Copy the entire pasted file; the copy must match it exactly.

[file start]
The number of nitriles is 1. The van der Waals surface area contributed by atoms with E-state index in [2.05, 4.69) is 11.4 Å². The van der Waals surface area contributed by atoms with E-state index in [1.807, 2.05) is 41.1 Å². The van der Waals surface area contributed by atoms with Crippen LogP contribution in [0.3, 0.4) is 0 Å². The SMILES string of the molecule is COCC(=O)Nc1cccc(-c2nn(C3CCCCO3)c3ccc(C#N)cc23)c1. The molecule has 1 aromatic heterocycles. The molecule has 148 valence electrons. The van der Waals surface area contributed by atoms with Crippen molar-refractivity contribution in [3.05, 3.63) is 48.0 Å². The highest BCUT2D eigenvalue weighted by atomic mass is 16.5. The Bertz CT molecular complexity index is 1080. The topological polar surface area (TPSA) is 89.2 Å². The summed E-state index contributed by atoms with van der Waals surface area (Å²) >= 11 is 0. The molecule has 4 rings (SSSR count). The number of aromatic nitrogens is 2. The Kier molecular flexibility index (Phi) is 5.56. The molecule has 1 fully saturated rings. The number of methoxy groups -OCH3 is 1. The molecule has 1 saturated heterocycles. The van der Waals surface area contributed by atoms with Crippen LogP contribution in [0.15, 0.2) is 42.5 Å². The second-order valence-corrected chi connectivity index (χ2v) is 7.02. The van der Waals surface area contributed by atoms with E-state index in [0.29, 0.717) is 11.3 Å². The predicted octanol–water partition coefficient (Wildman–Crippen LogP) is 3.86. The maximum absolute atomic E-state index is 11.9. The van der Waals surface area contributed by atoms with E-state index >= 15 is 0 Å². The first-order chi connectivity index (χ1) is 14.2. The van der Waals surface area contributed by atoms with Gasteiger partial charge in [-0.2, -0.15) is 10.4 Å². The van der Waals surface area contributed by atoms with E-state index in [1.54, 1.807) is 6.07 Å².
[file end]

The number of nitriles is 1. The van der Waals surface area contributed by atoms with E-state index in [2.05, 4.69) is 11.4 Å². The van der Waals surface area contributed by atoms with E-state index in [1.807, 2.05) is 41.1 Å². The van der Waals surface area contributed by atoms with Crippen LogP contribution in [0.3, 0.4) is 0 Å². The SMILES string of the molecule is COCC(=O)Nc1cccc(-c2nn(C3CCCCO3)c3ccc(C#N)cc23)c1. The molecule has 1 aromatic heterocycles. The molecule has 148 valence electrons. The van der Waals surface area contributed by atoms with Crippen molar-refractivity contribution in [3.05, 3.63) is 48.0 Å². The highest BCUT2D eigenvalue weighted by atomic mass is 16.5. The Bertz CT molecular complexity index is 1080. The topological polar surface area (TPSA) is 89.2 Å². The summed E-state index contributed by atoms with van der Waals surface area (Å²) >= 11 is 0. The molecule has 4 rings (SSSR count). The number of aromatic nitrogens is 2. The Kier molecular flexibility index (Phi) is 5.56. The molecule has 1 fully saturated rings. The number of methoxy groups -OCH3 is 1. The molecule has 1 saturated heterocycles. The van der Waals surface area contributed by atoms with Crippen LogP contribution in [0.15, 0.2) is 42.5 Å². The second-order valence-corrected chi connectivity index (χ2v) is 7.02. The van der Waals surface area contributed by atoms with E-state index in [0.29, 0.717) is 11.3 Å². The predicted octanol–water partition coefficient (Wildman–Crippen LogP) is 3.86. The maximum absolute atomic E-state index is 11.9. The van der Waals surface area contributed by atoms with E-state index >= 15 is 0 Å². The first-order chi connectivity index (χ1) is 14.2. The van der Waals surface area contributed by atoms with Gasteiger partial charge in [-0.2, -0.15) is 10.4 Å². The van der Waals surface area contributed by atoms with E-state index in [1.54, 1.807) is 6.07 Å².